Hypertension in a Pregnant Woman
A 35-year-old woman who is pregnant for the first time has had elevated blood pressure since she first presented for prenatal care at 28 weeks' gestation. Her blood pressure at that time was 148/94 mm Hg (unchanged in the lateral decubitus position). She is now at 32 weeks' gestation.
The patient has no personal or family history of hypertension. At her last checkup 2 years earlier, all findings were normal. She takes no medications and does not smoke, drink, or use illicit drugs. She denies headache, vision changes, chest pain, palpitations, abdominal pain, nausea, and vomiting. She has gained 15 lb since she became pregnant and has bilateral foot swelling but no other symptoms.
Blood pressure is 146/94 mm Hg bilaterally, and heart rate is 68 beats per minute. Results of an examination of the head, eyes, ears, nose, throat, and neck are normal. Cardiac examination reveals a grade 2/4 systolic ejection murmur without gallops. Lungs are clear and abdomen is gravid. There is 1+ pedal edema bilaterally but no skin lesions. Results of an obstetric examination are appropriate for 32 weeks' gestation.
Results of a metabolic panel are normal. A complete blood cell count reveals a hemoglobin level of 10.5 g/dL, hematocrit of 36%, and normal indices. Urinalysis shows 1+ proteinuria but otherwise normal results.
What is the most likely cause of this patient's blood pressure elevation?
A. Chronic hypertension.
B. Pregnancy-associated hypertension.
D. Normal pregnancy-related change in blood pressure.
Answer and discussion on next page
CORRECT ANSWER: C
A blood pressure of 148/94 mm Hg is abnormal at any time--and even more so during pregnancy. Thus, choice D is incorrect. Normally, blood pressure during pregnancy reaches its nadir in the second trimester.
The American College of Obstetricians and Gynecologists has defined pregnancy-associated, or gestational, hypertension as a systolic blood pressure of more than 140 mm Hg or a diastolic blood pressure of more than 90 mm Hg without proteinuria that occurs after 20 weeks of gestation and continues for longer than 12 weeks postpartum in a woman who was normotensive before she became pregnant.1 Although this patient has hypertension after more than 20 weeks' gestation, she also has proteinuria. Thus, choice B is not correct.
Chronic hypertension is seen in up to 5% of pregnancies and is associated with increased risk of intra- uterine growth retardation, preterm labor, preeclampsia, and perinatal mortality.2 This patient was normotensive 2 years ago; thus, chronic hypertension (choice A) is not likely the cause of her current blood pressure elevation.
This woman has preeclampsia, which is defined as "new-onset" hypertension and proteinuria after 20 weeks' gestation; it occurs in up to 8% of pregnancies in the United States.3 Risk factors for preeclampsia include nulliparity, advanced maternal age, a family history of preeclampsia, hypertension, chronic renal disease, diabetes, multiple gestation, and angiotensin gene T235.4
The pathogenesis of preeclampsia is thought to involve multiple factors, including:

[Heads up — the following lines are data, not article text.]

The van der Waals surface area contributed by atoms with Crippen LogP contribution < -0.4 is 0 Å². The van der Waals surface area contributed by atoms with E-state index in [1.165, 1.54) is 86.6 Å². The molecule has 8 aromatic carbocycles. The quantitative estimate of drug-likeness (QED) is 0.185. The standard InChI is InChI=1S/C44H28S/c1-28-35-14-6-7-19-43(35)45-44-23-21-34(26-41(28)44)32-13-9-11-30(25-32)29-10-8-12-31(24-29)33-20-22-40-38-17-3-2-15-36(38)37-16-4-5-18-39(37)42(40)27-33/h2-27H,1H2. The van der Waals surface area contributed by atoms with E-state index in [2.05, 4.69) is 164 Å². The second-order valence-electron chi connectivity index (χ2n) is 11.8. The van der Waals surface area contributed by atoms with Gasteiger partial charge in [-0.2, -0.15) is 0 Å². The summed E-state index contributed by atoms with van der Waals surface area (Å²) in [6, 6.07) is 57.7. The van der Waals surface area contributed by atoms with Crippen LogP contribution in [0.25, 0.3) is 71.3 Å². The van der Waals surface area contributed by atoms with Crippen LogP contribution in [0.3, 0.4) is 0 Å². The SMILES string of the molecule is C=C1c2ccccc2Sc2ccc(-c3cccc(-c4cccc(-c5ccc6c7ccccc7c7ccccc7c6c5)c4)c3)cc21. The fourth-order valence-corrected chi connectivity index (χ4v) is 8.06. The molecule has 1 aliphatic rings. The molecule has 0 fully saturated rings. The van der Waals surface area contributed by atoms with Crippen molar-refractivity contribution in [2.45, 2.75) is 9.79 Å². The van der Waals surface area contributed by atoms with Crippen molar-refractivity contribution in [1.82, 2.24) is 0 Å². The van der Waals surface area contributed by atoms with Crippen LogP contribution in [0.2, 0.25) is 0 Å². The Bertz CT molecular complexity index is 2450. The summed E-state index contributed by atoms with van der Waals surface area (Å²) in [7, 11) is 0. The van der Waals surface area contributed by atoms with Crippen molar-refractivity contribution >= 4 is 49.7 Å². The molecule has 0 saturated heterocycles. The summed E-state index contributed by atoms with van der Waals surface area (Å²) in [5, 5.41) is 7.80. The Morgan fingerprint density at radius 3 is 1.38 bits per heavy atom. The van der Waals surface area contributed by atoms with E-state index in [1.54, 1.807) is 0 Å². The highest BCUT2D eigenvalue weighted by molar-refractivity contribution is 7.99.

- Impaired trophoblast invasion and differentiation.5
- Exposure to antigens, especially to new paternal antigens.6
- Increased sensitivity to angiotensin II.7
There is no agreed-on screening test for preeclampsia as an adjunct to monitoring blood pressure and checking for proteinuria. Uterine artery Doppler ultrasonography is sensitive, but an abnormal result has poor predictive value.8 A roll-over (supine-pressor) test may be somewhat useful. An increase in diastolic blood pressure of 10 to 15 mm Hg is positive but not very specific.
|THE TAKE-HOME MESSAGE:|
|"New-onset" hypertension, along with proteinuria, in a pregnant woman after 20 weeks' gestation indicates preeclampsia. Antihypertensive agents and magnesium sulfate may be used, but the definitive treatment is delivery.|
The definitive management of preeclampsia is delivery; however, preterm delivery is not always in the best interest of the infant. Magnesium sulfate reduces the incidence of eclampsia in women with mild to moderate preeclampsia; its major benefit is the prevention of seizures.9 Blood pressure management in women with mild hypertension (diastolic blood pressure less than 100 mm Hg; systolic, less than 160 mm Hg) has not been shown to reduce perinatal morbidity or mortality. Treatment of higher blood pressures is advantageous; the agents of choice include methyldopa, hydralazine, and labetalol.10 Sodium restriction and diuretics play no role in management.
In retrospective studies of pregnant women in developed countries in whom eclampsia occurred, approximately 50% had their first convulsion while in the hospital under "close medical supervision."11 Because of these results, a leading expert now advises against prolonged hospitalization of women with gestational hypertension and recommends outpatient management for women with mild gestational hypertension.11
Outcome of this case. The patient was monitored closely with twice-weekly blood pressure measurements. At 35 weeks' gestation, her blood pressure was 152/ 98 mm Hg; methyldopa was started, which lowered her blood pressure to about 132/90 mm Hg. She delivered a healthy boy at term without complications. Her blood pressure 1 month after delivery was normal.
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4. National Institutes of Health, National Heart, Lung, and Blood Institutes, National High Blood Pressure Education Program Coordinating Committee. Working group report on high blood pressure in pregnancy. 2000. Accessed February 16, 2005.
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11. Sibai BM. Diagnosis, prevention, and management of eclampsia. Obstet Gynecol. 2005;105:402-410.